TOKYO -- American insurance giant Hartford has decided to sell its Japanese operations to leasing firm Orix for some 90 billion yen ($875 million), becoming the latest foreign insurer to exit from the market.
Hartford officials visiting Japan and representatives from Orix agreed Friday on the general terms of the deal. A final agreement is expected as early as April.
Hartford Life Insurance, which has been operating here since 2000, grew on the back of strong sales of variable annuities with guaranteed principal. The company enjoyed the top market share for variable annuities in Japan before the Lehman shock of 2008.
But following the financial crisis, guaranteeing paid-in premiums proved costly, weighing on the company's profit. In 2009, it stopped selling new policies.
With the investment environment improving, net profit recovered to 25.1 billion yen for the April-December period of 2013. But the parent had been looking for a buyer for the operations, which have been viewed as a noncore business.
Other foreign insurers are also leaving Japan or shrinking operations. The U.K.'s Prudential decided last year to sell off a Japanese life insurance subsidiary to SBI Holdings. German firm Allianz stopped selling new policies here in 2012.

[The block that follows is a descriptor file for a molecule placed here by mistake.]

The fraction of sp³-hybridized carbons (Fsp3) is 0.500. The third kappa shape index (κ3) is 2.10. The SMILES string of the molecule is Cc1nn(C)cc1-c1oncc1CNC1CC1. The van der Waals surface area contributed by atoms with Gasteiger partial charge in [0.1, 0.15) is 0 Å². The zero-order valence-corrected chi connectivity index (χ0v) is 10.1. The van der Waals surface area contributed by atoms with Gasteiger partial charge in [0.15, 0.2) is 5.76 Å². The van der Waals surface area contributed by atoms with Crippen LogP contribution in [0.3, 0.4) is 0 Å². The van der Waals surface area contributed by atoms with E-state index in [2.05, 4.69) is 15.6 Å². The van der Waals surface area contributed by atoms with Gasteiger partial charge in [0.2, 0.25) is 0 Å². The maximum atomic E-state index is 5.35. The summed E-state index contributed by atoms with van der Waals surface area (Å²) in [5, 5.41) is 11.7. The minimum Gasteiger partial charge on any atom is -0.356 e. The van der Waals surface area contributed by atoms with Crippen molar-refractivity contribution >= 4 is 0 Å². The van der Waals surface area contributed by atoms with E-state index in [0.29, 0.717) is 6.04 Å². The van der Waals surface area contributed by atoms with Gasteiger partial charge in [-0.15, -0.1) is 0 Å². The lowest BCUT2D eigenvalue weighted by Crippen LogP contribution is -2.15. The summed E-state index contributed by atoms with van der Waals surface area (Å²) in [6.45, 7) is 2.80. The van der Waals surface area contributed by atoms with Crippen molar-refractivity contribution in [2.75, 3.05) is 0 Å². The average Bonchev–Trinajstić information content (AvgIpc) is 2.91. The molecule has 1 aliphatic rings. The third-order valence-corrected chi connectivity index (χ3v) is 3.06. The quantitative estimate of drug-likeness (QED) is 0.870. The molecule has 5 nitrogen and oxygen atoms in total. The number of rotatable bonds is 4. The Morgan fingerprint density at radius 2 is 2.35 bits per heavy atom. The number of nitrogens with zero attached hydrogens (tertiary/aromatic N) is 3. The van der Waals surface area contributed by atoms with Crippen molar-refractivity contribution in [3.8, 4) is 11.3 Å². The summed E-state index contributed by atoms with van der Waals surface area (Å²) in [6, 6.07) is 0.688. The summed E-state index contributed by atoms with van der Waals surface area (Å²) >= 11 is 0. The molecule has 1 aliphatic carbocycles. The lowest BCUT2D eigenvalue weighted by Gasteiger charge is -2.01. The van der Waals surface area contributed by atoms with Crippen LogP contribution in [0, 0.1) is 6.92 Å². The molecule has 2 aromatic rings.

Amid global efforts to impose stricter capital requirements on insurance companies, the sector faces an urgent need to unload low-profit businesses.
Orix's life insurance unit boasts 2 million policies with individuals, mainly for medical and death coverage. Hartford Life Insurance has 370,000 annuity plans in force and holds 2.7 trillion yen in total assets. Orix will consider making the newly acquired operations a subsidiary of Orix Life Insurance or possibly merging the two units.